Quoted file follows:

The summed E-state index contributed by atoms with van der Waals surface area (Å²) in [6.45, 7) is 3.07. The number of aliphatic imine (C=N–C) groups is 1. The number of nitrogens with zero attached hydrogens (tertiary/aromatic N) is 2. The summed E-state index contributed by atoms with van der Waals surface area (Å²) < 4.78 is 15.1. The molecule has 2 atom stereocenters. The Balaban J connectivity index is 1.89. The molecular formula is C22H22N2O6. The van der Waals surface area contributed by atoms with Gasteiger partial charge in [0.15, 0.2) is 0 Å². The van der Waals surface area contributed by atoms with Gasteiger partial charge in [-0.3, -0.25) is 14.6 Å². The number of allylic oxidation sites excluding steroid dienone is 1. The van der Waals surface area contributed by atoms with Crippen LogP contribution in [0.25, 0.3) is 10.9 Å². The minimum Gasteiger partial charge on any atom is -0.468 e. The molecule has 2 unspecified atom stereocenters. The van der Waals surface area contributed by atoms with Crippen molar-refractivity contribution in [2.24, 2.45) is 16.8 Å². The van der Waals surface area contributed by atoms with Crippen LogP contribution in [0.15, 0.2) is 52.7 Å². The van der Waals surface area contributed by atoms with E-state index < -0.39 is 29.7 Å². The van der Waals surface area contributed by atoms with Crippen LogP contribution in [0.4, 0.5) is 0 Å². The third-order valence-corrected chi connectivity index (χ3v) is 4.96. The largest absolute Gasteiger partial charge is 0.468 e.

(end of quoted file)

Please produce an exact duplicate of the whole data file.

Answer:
The summed E-state index contributed by atoms with van der Waals surface area (Å²) in [6.45, 7) is 3.07. The number of aliphatic imine (C=N–C) groups is 1. The number of nitrogens with zero attached hydrogens (tertiary/aromatic N) is 2. The summed E-state index contributed by atoms with van der Waals surface area (Å²) < 4.78 is 15.1. The molecule has 2 atom stereocenters. The Balaban J connectivity index is 1.89. The molecular formula is C22H22N2O6. The van der Waals surface area contributed by atoms with Gasteiger partial charge in [0.15, 0.2) is 0 Å². The van der Waals surface area contributed by atoms with Gasteiger partial charge in [-0.3, -0.25) is 14.6 Å². The number of allylic oxidation sites excluding steroid dienone is 1. The van der Waals surface area contributed by atoms with Crippen LogP contribution in [0.25, 0.3) is 10.9 Å². The minimum Gasteiger partial charge on any atom is -0.468 e. The molecule has 2 unspecified atom stereocenters. The van der Waals surface area contributed by atoms with Crippen molar-refractivity contribution in [2.24, 2.45) is 16.8 Å². The van der Waals surface area contributed by atoms with Crippen LogP contribution in [0.15, 0.2) is 52.7 Å². The van der Waals surface area contributed by atoms with E-state index < -0.39 is 29.7 Å². The van der Waals surface area contributed by atoms with Crippen LogP contribution in [0.4, 0.5) is 0 Å². The third-order valence-corrected chi connectivity index (χ3v) is 4.96. The largest absolute Gasteiger partial charge is 0.468 e.